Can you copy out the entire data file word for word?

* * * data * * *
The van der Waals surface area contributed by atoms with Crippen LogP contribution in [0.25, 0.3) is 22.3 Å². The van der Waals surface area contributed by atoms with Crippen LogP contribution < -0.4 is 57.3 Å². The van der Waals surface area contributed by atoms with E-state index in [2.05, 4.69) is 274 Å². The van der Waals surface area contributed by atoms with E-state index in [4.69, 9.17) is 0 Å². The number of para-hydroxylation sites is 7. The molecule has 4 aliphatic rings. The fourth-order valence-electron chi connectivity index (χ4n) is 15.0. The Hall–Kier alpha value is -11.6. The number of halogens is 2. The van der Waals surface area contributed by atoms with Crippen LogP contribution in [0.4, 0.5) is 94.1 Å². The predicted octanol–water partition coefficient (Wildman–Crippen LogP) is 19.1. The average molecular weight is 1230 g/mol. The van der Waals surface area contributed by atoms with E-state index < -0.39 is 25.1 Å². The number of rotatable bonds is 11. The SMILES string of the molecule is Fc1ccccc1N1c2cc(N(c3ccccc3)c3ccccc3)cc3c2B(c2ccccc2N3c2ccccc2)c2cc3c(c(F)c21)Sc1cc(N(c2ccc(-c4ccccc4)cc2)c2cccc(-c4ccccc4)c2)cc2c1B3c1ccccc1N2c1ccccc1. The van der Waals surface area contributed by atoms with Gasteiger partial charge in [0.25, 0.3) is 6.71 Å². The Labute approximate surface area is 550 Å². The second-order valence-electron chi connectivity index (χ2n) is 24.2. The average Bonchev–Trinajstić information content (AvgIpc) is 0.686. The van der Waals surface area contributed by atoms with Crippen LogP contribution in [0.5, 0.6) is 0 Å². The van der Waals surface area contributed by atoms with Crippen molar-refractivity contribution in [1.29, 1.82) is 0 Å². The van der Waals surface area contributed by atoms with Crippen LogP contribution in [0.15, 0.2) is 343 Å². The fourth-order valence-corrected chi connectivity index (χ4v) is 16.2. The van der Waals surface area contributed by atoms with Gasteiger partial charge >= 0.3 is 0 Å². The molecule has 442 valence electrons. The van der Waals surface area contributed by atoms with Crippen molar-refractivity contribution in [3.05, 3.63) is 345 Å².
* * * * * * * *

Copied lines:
The van der Waals surface area contributed by atoms with Crippen LogP contribution in [0.25, 0.3) is 22.3 Å². The van der Waals surface area contributed by atoms with Crippen LogP contribution < -0.4 is 57.3 Å². The van der Waals surface area contributed by atoms with E-state index in [2.05, 4.69) is 274 Å². The van der Waals surface area contributed by atoms with E-state index in [4.69, 9.17) is 0 Å². The number of para-hydroxylation sites is 7. The molecule has 4 aliphatic rings. The fourth-order valence-electron chi connectivity index (χ4n) is 15.0. The Hall–Kier alpha value is -11.6. The number of halogens is 2. The van der Waals surface area contributed by atoms with Crippen LogP contribution in [0.4, 0.5) is 94.1 Å². The predicted octanol–water partition coefficient (Wildman–Crippen LogP) is 19.1. The average molecular weight is 1230 g/mol. The van der Waals surface area contributed by atoms with E-state index < -0.39 is 25.1 Å². The number of rotatable bonds is 11. The SMILES string of the molecule is Fc1ccccc1N1c2cc(N(c3ccccc3)c3ccccc3)cc3c2B(c2ccccc2N3c2ccccc2)c2cc3c(c(F)c21)Sc1cc(N(c2ccc(-c4ccccc4)cc2)c2cccc(-c4ccccc4)c2)cc2c1B3c1ccccc1N2c1ccccc1. The van der Waals surface area contributed by atoms with Gasteiger partial charge in [0.25, 0.3) is 6.71 Å². The Labute approximate surface area is 550 Å². The second-order valence-electron chi connectivity index (χ2n) is 24.2. The average Bonchev–Trinajstić information content (AvgIpc) is 0.686. The van der Waals surface area contributed by atoms with Crippen LogP contribution in [0.5, 0.6) is 0 Å². The van der Waals surface area contributed by atoms with Crippen molar-refractivity contribution in [1.29, 1.82) is 0 Å². The van der Waals surface area contributed by atoms with Crippen LogP contribution in [0.15, 0.2) is 343 Å². The fourth-order valence-corrected chi connectivity index (χ4v) is 16.2. The van der Waals surface area contributed by atoms with Gasteiger partial charge >= 0.3 is 0 Å². The molecule has 442 valence electrons. The van der Waals surface area contributed by atoms with Crippen molar-refractivity contribution in [3.05, 3.63) is 345 Å².